Fortunately, a moderate budget does not preclude looking good – any more than a generous budget guarantees it. The secret is to use your resources, however limited or abundant, wisely. Instead of selecting classic, high quality, coordinated pieces, most people waste much of their clothing budget on such mistakes as:

  • a style so trendy that, next season, it can clearly be labelled ‘last year’s’
  • discount store purchases that fade, shrink, hang poorly, or don’t last
  • mark-downs that don’t quite fit – but ‘I’ll lose a few kilos!’
  • fabric that is stiff, itchy, shiny, or cheap
  • an unusual colour that coordinates with nothing or makes the wearer look drab, tired, or lit up like a Christmas tree.

In ‘Executive Style’, Jean Woo advises you to shop wisely – by selecting the right store, keeping your objectives in mind, knowing your budget, setting aside enough time, avoiding sales, being realistic about weight loss or gain, putting function before fashion, and favouring conventional garments rather than trendy ones.

4. Don’t forget those accessories.

Carefully selected, high-quality accessories make a statement. For a woman it may be her jewellery, scarf, and hosiery; for a man his tie, socks, braces, and handkerchief. For both sexes, it might be the watch, the card case, glasses, briefcase, wallet or purse, shoes, belt, or pen. And the literature provides a wealth of advice, e.g.

  • Your tie must reach your belt buckle.
  • Avoid watches if made of plastic, rubber or diamonds, or more colourful than your tie, or if they make noises or bleep.
  • Avoid wearing matching earrings and brooches.
  • Confine disposable pens to your desk. Use fountain pens for signatures or high-quality ball-point pens.
  • Avoid clunky bangles or noisy charm bracelets.

5. Seek expert advice through the literature.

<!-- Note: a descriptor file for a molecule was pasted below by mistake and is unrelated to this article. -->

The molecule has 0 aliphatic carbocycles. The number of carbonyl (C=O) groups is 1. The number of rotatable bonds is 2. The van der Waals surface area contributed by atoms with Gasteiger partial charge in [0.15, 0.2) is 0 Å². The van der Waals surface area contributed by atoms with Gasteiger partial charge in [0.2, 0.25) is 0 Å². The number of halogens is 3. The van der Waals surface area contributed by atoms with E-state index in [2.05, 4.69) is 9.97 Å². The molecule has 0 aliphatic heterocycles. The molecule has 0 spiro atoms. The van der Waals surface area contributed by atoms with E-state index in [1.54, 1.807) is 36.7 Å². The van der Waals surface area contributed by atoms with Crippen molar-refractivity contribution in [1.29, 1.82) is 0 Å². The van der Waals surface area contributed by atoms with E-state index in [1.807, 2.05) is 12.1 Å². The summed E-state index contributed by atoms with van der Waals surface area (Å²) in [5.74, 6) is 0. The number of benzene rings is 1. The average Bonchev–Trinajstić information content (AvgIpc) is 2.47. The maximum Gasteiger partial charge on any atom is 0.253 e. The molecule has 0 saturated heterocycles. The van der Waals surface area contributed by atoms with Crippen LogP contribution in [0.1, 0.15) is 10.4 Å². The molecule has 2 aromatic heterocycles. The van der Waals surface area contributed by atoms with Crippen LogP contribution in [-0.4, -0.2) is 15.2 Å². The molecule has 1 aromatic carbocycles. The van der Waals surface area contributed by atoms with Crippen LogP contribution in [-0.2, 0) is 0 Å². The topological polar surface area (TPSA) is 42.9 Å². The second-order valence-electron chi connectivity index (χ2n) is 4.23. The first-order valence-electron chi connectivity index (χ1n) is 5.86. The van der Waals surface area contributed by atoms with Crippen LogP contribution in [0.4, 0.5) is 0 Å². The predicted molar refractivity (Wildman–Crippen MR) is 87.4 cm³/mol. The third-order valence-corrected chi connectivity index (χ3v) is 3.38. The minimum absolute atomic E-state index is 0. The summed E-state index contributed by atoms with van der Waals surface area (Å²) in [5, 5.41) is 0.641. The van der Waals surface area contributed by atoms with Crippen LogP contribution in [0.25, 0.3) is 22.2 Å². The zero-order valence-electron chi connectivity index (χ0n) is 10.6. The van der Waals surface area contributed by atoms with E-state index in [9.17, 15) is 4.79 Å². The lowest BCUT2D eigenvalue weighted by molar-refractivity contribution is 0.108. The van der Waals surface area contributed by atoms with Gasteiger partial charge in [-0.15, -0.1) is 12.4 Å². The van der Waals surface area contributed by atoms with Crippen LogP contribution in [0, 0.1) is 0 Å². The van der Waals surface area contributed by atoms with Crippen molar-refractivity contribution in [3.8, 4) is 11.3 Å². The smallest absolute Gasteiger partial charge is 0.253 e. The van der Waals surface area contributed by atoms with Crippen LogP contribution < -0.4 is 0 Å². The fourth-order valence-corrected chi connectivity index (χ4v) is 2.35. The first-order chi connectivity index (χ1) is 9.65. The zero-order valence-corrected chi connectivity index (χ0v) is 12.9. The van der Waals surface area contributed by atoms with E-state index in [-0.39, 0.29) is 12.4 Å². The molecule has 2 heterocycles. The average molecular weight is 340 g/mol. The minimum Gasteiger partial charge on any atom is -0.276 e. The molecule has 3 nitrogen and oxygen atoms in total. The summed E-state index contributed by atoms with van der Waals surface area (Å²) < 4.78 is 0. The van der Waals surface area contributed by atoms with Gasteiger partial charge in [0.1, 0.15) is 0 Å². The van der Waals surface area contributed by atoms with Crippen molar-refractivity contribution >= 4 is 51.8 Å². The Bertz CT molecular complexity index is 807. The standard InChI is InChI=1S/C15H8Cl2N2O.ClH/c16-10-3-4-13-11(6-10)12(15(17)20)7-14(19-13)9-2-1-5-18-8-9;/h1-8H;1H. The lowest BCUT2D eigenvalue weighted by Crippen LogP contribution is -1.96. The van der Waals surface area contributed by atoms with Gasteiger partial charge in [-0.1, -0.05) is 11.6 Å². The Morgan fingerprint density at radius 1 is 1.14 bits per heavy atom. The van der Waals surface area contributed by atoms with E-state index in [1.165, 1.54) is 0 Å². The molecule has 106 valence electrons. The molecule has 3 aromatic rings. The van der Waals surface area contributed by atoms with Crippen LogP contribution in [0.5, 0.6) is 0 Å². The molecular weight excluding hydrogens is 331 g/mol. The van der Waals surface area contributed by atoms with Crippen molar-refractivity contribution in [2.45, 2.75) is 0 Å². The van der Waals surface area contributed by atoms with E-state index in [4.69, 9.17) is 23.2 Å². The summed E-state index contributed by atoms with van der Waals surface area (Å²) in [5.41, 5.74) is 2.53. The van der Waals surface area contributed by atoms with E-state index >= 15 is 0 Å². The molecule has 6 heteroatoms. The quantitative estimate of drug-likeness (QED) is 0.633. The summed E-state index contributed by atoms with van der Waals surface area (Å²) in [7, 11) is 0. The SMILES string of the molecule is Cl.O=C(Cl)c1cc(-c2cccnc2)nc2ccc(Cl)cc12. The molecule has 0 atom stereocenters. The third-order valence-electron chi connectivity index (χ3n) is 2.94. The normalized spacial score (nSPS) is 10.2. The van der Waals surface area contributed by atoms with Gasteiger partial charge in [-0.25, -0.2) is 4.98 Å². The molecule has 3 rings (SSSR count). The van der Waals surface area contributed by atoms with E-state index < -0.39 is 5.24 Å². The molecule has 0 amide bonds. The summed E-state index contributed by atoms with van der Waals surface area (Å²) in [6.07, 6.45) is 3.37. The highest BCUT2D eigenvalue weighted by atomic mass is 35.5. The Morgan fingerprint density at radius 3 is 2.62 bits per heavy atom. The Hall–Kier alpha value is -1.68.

Today, many publications offer expert advice on personal appearance and image. Serious image-makers can consult books and magazines for detailed and intricate analyses of such wide-ranging topics as:

  • body types, the images they project, and the clothing they require
  • the colours and patterns of shirts, suits, ties, and dresses that flatter you, and those that make you look drained or ill
  • collars that flatter the shape of your face – and those that don’t
  • single-breasted v double-breasted suits.

You’ll be told why

  • a beard in business puts people off
  • blue is a good shirt colour for ‘warm’ men with blue eyes, but should be avoided if you have brown or hazel eyes
  • you might consider wearing glasses with clear lenses to look more intelligent, authoritative, even older
  • you shouldn’t attempt to disguise a balding scalp by combing the remaining strands across it
  • the larger the face, the larger the earrings; the shorter the neck, the shorter the earrings
  • Women in business who don’t wear make-up look unpolished and unprofessional.

You will even be introduced to ‘sensitive topics like hairy noses, stained teeth, bad breath, receding hair, body odour, fluctuating waistlines, and make-up’.